(Word verification: "vicarly" -- (a) in the manner of a person of the cloth. (b) a Nickelodeon kids TV and web show (or TV show about a web show) whose protagonist lives through others' experiences.)

  2. Why MGM insisted on getting rid of Zeppo, and then continuing to have Zeppo clone romantic leads, is something that only Hollywood producers can understand. If "handsome dumb guy" had to be part of the Marx movie formula, they might has well have kept him - he was at least as good an actor as the schlubs that replaced him.

    And let's not forget the honorary Marx sister, Margaret Dumont. Did they do anything good without her?

  3. Monkey Business and Horse Feathers were both made without La Dumont, and they're both pretty good. I don't think she's in Night in Casablanca, either, and I have a fondness for that one, even though it's pretty creaky.

    I felt the same way you did about the Zeppo clones in the early MGM films. But it turns out that Zeppo quit BEFORE the Marxes signed with MGM. He'd never actually wanted to be an actor--he'd been dragged into the act when big brother Gummo got drafted.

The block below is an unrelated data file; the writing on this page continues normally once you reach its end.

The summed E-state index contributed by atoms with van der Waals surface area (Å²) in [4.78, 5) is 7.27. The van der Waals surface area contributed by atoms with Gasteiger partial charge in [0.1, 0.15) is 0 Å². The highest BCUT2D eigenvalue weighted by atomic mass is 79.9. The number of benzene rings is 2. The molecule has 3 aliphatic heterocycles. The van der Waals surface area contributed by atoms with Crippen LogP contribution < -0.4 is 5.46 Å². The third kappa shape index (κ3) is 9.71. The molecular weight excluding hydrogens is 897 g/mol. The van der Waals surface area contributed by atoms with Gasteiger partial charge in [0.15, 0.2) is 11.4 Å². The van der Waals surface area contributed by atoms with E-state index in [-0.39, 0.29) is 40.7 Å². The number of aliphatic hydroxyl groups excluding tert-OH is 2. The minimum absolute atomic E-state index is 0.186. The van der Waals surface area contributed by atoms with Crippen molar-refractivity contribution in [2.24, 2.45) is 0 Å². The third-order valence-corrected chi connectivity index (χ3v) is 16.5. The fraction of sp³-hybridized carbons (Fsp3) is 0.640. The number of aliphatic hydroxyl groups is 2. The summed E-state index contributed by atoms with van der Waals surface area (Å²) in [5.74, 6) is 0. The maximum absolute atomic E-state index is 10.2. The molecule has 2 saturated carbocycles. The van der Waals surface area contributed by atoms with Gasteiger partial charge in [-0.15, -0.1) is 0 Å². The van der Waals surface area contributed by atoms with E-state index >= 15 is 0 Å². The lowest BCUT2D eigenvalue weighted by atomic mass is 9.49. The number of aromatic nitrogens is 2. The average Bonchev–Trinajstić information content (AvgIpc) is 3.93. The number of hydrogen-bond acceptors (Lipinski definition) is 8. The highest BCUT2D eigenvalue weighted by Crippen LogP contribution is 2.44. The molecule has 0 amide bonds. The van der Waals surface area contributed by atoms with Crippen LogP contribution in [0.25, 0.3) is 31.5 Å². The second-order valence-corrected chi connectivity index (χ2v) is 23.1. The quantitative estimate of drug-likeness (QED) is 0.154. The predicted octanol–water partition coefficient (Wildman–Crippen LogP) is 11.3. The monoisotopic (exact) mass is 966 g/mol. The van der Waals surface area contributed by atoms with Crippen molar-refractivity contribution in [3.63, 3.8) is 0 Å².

He'd always wanted to be an inventor. And it is Marxian logic in its own way that--despite the fact that he didn't finish high school--he became a successful one. His biggest claim to fame was that he figured out a way to fold cereal boxes that used 40 percent less cardboard than the then-standard method. (An intuitive mathematician, apparently.)


  4. >(Smiliarly, Harpo changes over the years from a fellow is
    >chooses not to talk to a fellow who cannot talk.
    >Weakening the character, making him more sympathetic. But

    Do you mean to imply that in the later movies, Harpo's silence is, well, awkward?

  5. I've never seen Horsefeathers or Monkey Business, so I can't imagine a Marx movie without Margaret. I guess my education is lacking.

    I did spend a couple of hours of my life on "The Big Store", really dreadful despite "Wolf J. Flywheel" being the ultimate Groucho name.